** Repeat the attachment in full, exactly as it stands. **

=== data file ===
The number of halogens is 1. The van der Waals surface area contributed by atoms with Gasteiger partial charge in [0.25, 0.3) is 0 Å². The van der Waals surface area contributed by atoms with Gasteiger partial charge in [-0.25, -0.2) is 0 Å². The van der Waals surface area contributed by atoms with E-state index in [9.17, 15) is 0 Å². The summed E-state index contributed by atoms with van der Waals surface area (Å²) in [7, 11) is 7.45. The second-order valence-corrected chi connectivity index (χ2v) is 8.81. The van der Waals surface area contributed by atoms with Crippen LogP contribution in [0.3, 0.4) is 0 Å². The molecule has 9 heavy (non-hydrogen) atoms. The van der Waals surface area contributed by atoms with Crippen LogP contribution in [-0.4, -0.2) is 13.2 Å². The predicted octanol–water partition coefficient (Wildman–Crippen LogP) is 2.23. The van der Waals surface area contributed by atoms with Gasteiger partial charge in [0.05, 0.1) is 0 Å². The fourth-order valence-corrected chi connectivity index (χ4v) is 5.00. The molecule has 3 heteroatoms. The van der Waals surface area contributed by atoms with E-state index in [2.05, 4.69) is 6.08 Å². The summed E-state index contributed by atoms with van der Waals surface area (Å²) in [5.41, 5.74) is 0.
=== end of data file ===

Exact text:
The number of halogens is 1. The van der Waals surface area contributed by atoms with Gasteiger partial charge in [0.25, 0.3) is 0 Å². The van der Waals surface area contributed by atoms with Gasteiger partial charge in [-0.25, -0.2) is 0 Å². The van der Waals surface area contributed by atoms with E-state index in [9.17, 15) is 0 Å². The summed E-state index contributed by atoms with van der Waals surface area (Å²) in [7, 11) is 7.45. The second-order valence-corrected chi connectivity index (χ2v) is 8.81. The van der Waals surface area contributed by atoms with Crippen LogP contribution in [0.3, 0.4) is 0 Å². The molecule has 9 heavy (non-hydrogen) atoms. The van der Waals surface area contributed by atoms with Crippen LogP contribution in [-0.4, -0.2) is 13.2 Å². The predicted octanol–water partition coefficient (Wildman–Crippen LogP) is 2.23. The van der Waals surface area contributed by atoms with Gasteiger partial charge in [0.05, 0.1) is 0 Å². The fourth-order valence-corrected chi connectivity index (χ4v) is 5.00. The molecule has 3 heteroatoms. The van der Waals surface area contributed by atoms with E-state index in [2.05, 4.69) is 6.08 Å². The summed E-state index contributed by atoms with van der Waals surface area (Å²) in [5.41, 5.74) is 0.